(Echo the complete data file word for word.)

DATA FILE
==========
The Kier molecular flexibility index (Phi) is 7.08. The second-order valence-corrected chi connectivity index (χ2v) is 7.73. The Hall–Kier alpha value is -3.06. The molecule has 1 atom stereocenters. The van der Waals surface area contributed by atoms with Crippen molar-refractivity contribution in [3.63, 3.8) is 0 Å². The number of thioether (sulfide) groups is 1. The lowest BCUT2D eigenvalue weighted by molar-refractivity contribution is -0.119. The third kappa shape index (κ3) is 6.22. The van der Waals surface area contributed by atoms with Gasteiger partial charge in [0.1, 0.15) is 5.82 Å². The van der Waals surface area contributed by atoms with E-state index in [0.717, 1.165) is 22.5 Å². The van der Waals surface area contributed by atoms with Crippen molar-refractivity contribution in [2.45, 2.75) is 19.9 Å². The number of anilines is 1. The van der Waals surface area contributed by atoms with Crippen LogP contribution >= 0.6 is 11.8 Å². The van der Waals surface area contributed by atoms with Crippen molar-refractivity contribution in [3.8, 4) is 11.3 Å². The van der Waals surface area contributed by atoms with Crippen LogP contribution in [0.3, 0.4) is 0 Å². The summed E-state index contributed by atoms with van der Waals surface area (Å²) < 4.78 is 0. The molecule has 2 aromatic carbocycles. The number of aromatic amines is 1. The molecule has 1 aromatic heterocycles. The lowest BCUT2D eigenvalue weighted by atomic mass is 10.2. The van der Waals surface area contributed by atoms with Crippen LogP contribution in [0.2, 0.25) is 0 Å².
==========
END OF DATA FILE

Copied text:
The Kier molecular flexibility index (Phi) is 7.08. The second-order valence-corrected chi connectivity index (χ2v) is 7.73. The Hall–Kier alpha value is -3.06. The molecule has 1 atom stereocenters. The van der Waals surface area contributed by atoms with Crippen molar-refractivity contribution in [3.63, 3.8) is 0 Å². The number of thioether (sulfide) groups is 1. The lowest BCUT2D eigenvalue weighted by molar-refractivity contribution is -0.119. The third kappa shape index (κ3) is 6.22. The van der Waals surface area contributed by atoms with Gasteiger partial charge in [0.1, 0.15) is 5.82 Å². The van der Waals surface area contributed by atoms with E-state index in [0.717, 1.165) is 22.5 Å². The van der Waals surface area contributed by atoms with Crippen molar-refractivity contribution in [2.45, 2.75) is 19.9 Å². The number of anilines is 1. The van der Waals surface area contributed by atoms with Crippen LogP contribution >= 0.6 is 11.8 Å². The van der Waals surface area contributed by atoms with Crippen molar-refractivity contribution in [3.8, 4) is 11.3 Å². The van der Waals surface area contributed by atoms with Crippen LogP contribution in [0.3, 0.4) is 0 Å². The summed E-state index contributed by atoms with van der Waals surface area (Å²) < 4.78 is 0. The molecule has 2 aromatic carbocycles. The number of aromatic amines is 1. The molecule has 1 aromatic heterocycles. The lowest BCUT2D eigenvalue weighted by atomic mass is 10.2. The van der Waals surface area contributed by atoms with Crippen LogP contribution in [0.2, 0.25) is 0 Å².